Proving Validity of a Symbolic Argument Using Truth Tables
I am looking to determine the validity of this argument using the truth table method:
((P → ¬P) → P) → P
I cannot yet embed the image of my truth table on here because I haven't earned enough points of my profile yet, so I will try to explain it the best I can.
I have used these column headers:
| P | ¬P | P → ¬P | (P → ¬P) → P | P |
After filling out this truth table I have found that the first row reads:
| T | F | F | T | T |
And the second row reads:
| F | T | T | F | T |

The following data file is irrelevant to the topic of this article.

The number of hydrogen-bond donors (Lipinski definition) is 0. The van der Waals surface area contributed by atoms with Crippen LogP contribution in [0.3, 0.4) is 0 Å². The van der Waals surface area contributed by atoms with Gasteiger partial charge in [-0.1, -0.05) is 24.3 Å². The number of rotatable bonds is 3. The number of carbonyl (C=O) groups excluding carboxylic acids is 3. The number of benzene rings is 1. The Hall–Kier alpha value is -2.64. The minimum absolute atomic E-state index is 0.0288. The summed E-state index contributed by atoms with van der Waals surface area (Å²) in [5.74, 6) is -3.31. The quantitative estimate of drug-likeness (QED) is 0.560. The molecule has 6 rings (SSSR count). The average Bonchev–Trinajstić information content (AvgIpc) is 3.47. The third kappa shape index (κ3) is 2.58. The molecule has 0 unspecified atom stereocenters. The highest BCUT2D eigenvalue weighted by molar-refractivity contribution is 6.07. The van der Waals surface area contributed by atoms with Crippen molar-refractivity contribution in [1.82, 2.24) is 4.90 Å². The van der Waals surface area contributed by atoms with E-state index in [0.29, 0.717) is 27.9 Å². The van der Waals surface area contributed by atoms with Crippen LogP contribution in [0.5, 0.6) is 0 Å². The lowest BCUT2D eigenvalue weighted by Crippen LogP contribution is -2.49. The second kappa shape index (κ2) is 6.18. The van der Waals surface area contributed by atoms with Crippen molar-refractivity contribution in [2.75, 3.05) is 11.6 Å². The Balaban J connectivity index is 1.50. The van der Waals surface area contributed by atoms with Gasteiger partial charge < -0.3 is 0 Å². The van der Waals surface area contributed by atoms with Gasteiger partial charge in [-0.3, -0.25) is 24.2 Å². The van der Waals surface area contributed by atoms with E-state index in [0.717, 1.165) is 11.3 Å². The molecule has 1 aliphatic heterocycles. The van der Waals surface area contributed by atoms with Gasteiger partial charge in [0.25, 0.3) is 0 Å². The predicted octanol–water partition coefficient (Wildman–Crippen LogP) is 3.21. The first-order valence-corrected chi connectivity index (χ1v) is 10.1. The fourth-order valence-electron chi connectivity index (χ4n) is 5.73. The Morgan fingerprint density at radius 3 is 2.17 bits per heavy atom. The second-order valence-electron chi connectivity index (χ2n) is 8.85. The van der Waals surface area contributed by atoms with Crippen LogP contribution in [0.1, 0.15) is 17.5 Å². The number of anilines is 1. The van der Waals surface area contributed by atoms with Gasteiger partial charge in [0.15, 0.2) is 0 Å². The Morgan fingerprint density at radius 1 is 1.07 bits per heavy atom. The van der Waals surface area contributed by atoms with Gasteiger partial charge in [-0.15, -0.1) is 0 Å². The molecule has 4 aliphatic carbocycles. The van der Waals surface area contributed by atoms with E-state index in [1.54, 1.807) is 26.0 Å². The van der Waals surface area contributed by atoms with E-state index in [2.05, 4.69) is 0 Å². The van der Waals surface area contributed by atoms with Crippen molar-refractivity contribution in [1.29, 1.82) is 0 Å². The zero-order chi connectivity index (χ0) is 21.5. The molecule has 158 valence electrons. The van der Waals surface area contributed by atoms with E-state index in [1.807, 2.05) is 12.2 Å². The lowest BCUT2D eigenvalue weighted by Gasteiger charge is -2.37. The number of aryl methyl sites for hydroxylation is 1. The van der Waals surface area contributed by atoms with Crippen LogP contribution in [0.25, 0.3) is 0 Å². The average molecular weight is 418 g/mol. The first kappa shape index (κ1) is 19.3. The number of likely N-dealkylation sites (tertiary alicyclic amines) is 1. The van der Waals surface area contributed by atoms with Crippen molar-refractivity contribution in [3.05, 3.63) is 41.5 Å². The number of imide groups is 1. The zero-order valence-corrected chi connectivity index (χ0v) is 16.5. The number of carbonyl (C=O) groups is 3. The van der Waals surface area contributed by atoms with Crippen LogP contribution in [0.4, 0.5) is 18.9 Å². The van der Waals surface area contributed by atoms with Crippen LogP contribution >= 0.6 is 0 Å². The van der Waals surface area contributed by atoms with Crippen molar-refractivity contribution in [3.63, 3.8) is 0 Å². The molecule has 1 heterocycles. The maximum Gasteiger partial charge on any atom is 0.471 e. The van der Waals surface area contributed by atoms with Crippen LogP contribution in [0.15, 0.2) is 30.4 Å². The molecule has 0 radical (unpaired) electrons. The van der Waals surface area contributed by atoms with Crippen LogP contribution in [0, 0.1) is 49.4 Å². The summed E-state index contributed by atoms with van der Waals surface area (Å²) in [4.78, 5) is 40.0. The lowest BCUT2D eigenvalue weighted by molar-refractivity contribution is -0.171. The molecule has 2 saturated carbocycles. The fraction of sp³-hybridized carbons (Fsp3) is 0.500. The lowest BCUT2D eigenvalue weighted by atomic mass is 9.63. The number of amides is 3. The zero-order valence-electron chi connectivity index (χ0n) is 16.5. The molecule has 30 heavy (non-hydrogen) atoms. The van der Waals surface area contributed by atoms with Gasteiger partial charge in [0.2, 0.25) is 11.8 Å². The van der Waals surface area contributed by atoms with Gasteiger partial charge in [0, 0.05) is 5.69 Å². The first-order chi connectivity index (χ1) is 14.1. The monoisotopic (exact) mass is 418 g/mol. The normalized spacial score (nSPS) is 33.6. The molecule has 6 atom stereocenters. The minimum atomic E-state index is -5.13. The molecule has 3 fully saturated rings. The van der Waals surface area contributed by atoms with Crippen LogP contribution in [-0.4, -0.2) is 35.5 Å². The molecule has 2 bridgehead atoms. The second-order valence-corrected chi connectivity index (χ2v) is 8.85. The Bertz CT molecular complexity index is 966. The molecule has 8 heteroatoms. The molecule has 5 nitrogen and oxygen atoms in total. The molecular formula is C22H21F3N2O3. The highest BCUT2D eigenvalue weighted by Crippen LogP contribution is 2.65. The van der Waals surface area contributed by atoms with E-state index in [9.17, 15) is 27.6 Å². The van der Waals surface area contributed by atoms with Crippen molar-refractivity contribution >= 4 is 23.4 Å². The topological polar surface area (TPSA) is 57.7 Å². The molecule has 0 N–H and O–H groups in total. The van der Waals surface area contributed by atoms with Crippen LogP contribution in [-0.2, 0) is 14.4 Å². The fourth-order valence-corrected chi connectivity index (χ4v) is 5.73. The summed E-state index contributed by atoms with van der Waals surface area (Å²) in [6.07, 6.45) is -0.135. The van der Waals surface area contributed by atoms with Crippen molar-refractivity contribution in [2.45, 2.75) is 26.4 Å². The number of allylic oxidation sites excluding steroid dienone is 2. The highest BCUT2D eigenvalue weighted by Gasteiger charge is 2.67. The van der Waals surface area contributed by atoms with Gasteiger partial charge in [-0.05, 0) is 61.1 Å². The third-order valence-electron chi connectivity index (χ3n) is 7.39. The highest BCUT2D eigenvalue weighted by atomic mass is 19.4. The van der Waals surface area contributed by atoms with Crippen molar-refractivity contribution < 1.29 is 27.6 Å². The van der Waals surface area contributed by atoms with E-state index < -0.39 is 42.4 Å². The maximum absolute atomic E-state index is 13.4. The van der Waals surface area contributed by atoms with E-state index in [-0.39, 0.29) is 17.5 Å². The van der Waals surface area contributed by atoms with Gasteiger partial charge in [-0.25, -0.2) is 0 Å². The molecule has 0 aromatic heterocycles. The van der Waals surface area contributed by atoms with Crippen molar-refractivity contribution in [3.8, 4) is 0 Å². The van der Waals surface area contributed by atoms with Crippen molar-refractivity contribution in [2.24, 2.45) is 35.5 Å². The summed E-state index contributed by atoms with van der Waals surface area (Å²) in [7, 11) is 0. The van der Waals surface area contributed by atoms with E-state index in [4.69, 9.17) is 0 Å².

Neither rows show all true premises and a true conclusion, however neither show all true premises and a false conclusion (which would indicate invalidity).
However I am not sure whether the absence of a row where there a false conclusion from true premises allows me to confidently read that the argument is a valid one.
As you can probably tell, I am a beginner in logic, so I would appreciate any help to clarify this. Thank you.